Monday, October 19, 2009

Concept For Aston Martin


Designer : Bernardi, Fincato, and Magrini
Source: Tuvie - Design for the Future.


Boost Your Creativity


  1. Start with a blank piece of paper.
  2. Question everything you think or do.
  3. Use mind mapping software, and continue to build.
  4. Different workplaces will generate different ideas.
  5. Close your eyes for a while, and let your imagination go wild.
  6. Don't be afraid to get a second or conflicting opinion.


Friday, October 16, 2009

E-Ball PC Concept


Designer: Apostol Tnokovski
Source: Tuvie - Design of the Future.


Lead Generation By Phone

  1. Don't read
    If you get a prospect on the phone, don't read your script, speak naturally.
  2. Choose your words carefully
    Never mention words like "promotion" or "campaign" or "offer" ... any of those STOP words for prospects to hang up.
  3. Be humble
    If you are collecting information, call to the base of the organization and ask for help, these people are open for it if you make them feel important.
    If you are setting up an appointment or generating a leads, call the middle management and make sure your message fits.
  4. Don't accept NO for an answer
    Be prepared for a NO, you will be able to categorize 80% in 5 standard answers:
    - Not interested;
    - Happy with current supplier;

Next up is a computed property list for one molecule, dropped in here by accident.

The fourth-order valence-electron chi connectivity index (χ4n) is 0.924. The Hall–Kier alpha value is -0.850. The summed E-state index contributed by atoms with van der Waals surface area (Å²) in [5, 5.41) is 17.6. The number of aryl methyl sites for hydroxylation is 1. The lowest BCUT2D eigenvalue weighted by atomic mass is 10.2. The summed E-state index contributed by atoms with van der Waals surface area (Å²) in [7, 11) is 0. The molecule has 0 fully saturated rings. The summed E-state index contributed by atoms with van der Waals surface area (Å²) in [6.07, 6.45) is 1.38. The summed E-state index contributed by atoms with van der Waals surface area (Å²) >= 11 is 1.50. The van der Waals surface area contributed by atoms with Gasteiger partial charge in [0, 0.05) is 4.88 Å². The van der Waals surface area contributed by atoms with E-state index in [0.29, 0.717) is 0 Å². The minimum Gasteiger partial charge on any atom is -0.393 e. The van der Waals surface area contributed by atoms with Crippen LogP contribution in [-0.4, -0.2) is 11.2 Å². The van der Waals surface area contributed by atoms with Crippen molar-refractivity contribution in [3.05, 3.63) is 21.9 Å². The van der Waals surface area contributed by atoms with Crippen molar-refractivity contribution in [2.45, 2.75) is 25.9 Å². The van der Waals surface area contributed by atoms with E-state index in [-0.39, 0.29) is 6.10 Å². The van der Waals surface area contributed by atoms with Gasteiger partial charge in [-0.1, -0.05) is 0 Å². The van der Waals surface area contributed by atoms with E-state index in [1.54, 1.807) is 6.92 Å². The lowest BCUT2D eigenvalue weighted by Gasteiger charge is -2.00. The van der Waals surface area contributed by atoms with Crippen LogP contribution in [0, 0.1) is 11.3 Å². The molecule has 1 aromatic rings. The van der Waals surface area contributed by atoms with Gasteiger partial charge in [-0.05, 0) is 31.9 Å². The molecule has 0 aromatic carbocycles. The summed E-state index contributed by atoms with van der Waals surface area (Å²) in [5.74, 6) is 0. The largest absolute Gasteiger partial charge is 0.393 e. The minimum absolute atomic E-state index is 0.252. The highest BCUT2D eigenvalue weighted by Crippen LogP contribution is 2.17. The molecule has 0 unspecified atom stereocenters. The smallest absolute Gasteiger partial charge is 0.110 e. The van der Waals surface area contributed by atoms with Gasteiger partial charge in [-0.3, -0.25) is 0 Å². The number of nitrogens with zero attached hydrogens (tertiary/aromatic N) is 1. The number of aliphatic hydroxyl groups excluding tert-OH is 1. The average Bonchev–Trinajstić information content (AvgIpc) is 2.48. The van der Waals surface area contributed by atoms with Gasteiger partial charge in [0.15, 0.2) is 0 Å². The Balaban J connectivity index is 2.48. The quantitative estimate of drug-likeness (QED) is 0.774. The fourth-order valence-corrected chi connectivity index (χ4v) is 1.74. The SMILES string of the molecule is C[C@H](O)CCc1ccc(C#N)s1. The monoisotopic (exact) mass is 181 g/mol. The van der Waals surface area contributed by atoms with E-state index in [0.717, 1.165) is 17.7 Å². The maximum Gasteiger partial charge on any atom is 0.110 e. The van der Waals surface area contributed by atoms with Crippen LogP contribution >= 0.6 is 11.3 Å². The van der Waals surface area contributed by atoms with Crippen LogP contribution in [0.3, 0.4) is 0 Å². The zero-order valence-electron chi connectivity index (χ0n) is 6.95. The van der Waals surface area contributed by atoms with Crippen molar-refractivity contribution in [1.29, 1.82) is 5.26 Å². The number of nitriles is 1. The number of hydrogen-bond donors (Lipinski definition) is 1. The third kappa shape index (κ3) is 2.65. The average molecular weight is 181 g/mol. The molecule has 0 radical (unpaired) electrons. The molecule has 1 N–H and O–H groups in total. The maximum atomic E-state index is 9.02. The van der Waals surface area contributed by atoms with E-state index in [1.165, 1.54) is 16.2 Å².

- No budget;
    - No time;
    - Send met documentation;
    Try to be as respectful as possible for their calendar.
  5. Close
    Always try to close with a closed question for a next action.
One last remark: speak clearly, use a good headset, don't forget communication is all about: TO UNDERSTAND & BE UNDERSTOOD.


Thursday, October 15, 2009

E’llipse Traveler, The SmartWatch












Designers: Su Chew Lee and Paolo Di Prodi
Source: Yanko Design.

WB-1010 Future Plane






Designer: Reindy Allendra
Source: Yanko Design.

8 Tricks That Will Help You Connect With The Right People

  1. Pretend that every single person you meet has a sign around his or her neck that reads, “Make me feel important.” This was the life philosophy of Mary Kay Ash, the well-known cosmetics mogul. Her genuine concern for others catapulted her out of poverty and was the secret to her success.